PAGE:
Up until the pandemic... The pandemic has certainly changed a lot of different dynamics and the people's perceptions have changed quite drastically, but up until then, I think the people of Nepal bought on this wholeheartedly, this idea that federal system of governance does provide people with access to services, access to local representatives. The citizens were able to access services like registrations of birth, providing health services, for example.
John Rieger (05:25):
So genuine local benefits.
Namit Wagley (05:27):
Tracie Yang (05:28):
So then you talked a little bit about now with the pandemic. So what's been the impact?
Namit Wagley (05:35):
COVID has come about at a time when the country was going through this historic transition. What COVID has done is exemplified and exasperated some of the existing challenges relating to how we go about governing, right? How do you go about relief distributions, enacting fiscal priorities, annual budgeting and planning? Where at the national level, we're having a parliamentary turmoil with dissolutions of parliament happening twice in the last two years with the coalition government taking over from a majority government, which split into three different factions. And in essence, that's why the local elections at this particular time are very important.
John Rieger (06:13):
Namit, your remarks make me imagine a scenario where I wake up one morning and somebody says, "Now you're the mayor. Run the city."
Tracie Yang (06:22):
Trial by fire.
John Rieger (06:23):
It makes me wonder, what about Nepal's political class? Does the country have enough competent local politicians to make the new system work?
Namit Wagley (06:32):
Well, that's again, a great question. I think in the last 20 years, we've gone through this vacuum of no local elections, I think since 1997. I think there weren't any local elections until 2017.
John Rieger (06:46):
That's actually incredible. That's quite a long time. I mean, this was an extremely centralized government.
Namit Wagley (06:52):
Exactly. And the 2017 elections, there were exceptionally a new batch of elected representatives at the local level with very little technical know-how experience, network, and access to that sort of national political class. But on the flip side, I would also say that given the crisis, given the experience in the past five years, we've seen a lot of different elected representatives providing crucial services, taking those crucial decisions and making long term visions and plans. So in a nutshell, I think it was a mixed bag, but there's certainly some optimism because despite the political turmoil at the national level, I think the one tier of government that held steady during these five years is the local government.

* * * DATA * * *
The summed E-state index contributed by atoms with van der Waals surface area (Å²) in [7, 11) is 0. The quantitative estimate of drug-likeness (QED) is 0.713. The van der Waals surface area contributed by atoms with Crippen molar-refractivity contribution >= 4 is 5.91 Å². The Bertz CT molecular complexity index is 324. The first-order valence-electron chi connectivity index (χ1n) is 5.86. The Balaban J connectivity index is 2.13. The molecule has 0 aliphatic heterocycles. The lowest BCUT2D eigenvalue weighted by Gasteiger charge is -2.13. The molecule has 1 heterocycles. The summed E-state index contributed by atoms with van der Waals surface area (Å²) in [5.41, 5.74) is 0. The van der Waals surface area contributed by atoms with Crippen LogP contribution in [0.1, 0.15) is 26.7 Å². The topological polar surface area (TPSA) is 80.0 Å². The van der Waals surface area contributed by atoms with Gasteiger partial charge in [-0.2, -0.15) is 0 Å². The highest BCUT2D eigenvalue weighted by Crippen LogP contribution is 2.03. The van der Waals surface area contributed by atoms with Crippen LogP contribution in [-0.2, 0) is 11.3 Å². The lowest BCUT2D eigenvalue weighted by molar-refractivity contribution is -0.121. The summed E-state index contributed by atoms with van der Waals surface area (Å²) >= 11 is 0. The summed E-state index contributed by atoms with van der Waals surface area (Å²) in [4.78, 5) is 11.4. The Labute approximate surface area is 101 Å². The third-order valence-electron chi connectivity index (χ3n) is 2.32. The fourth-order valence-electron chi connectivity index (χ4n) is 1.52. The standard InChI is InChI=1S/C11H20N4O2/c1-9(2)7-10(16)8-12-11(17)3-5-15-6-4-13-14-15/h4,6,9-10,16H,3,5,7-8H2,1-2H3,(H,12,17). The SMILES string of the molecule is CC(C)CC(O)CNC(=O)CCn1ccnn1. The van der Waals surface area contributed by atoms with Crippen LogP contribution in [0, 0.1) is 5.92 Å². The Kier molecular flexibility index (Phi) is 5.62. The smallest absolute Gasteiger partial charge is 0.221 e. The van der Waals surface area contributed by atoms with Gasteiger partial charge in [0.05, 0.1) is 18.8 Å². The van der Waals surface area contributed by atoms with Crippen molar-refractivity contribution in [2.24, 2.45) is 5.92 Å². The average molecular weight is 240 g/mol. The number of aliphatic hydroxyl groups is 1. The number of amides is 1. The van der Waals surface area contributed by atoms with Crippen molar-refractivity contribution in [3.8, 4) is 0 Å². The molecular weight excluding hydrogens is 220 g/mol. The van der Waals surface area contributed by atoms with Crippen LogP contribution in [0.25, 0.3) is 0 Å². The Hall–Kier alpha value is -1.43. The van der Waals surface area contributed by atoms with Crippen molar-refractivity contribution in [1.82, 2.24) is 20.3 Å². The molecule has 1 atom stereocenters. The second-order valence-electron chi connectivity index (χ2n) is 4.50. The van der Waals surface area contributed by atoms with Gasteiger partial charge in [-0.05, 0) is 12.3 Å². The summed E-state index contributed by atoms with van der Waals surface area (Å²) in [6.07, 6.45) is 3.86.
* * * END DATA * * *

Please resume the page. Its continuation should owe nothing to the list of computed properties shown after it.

John Rieger (07:40):
And so that really does put this second round of local elections, since the adoption of the new constitution, into context. In that respect, it's a triumph.
Namit Wagley (07:51):
No, absolutely. I would say that. But on the flip side, we're also quite impatient. A lot of people thought that once the constitution would be drafted, a lot of problems relating to structural inequalities, service delivery, economic prosperity, would automatically fall into place and would be able to get towards that dreamland as soon as possible, but that hasn't happened. And people are slowly realizing that it's taking time, but simultaneously, people are also impatient. People are already calling for this federalism experience as a failure.
Tracie Yang (08:23):
So it sounds like the question of legitimacy makes these local elections quite crucial.
Namit Wagley (08:29):
No, absolutely. Absolutely. I think the public trust with political parties is at its lowest in the last five years. So even to move away from that and give them a semblance of hope, yes, the political parties are trying to do the right thing. I think the local elections are absolutely crucial.
John Rieger (08:48):
The Asia Foundation's Namit Wagley. Thank you for joining us.
Namit Wagley (08:51):
Thank you, John. Thank you, Tracie. It's been a pleasure.
Tracie Yang (08:54):
And that's our show for this week. Namit has written, in greater detail, about local elections and Nepal's ambitious experiment with federalism in this week's InAsia blog. John and Tracie say, "Check it out."
John Rieger (09:06):
And while you're there, why not just push the button and subscribe to the InAsia podcast. Until next time, I'm John Rieger.
Tracie Yang (09:12):
And I'm Tracie Yang.
John Rieger (09:13):
Thanks for listening.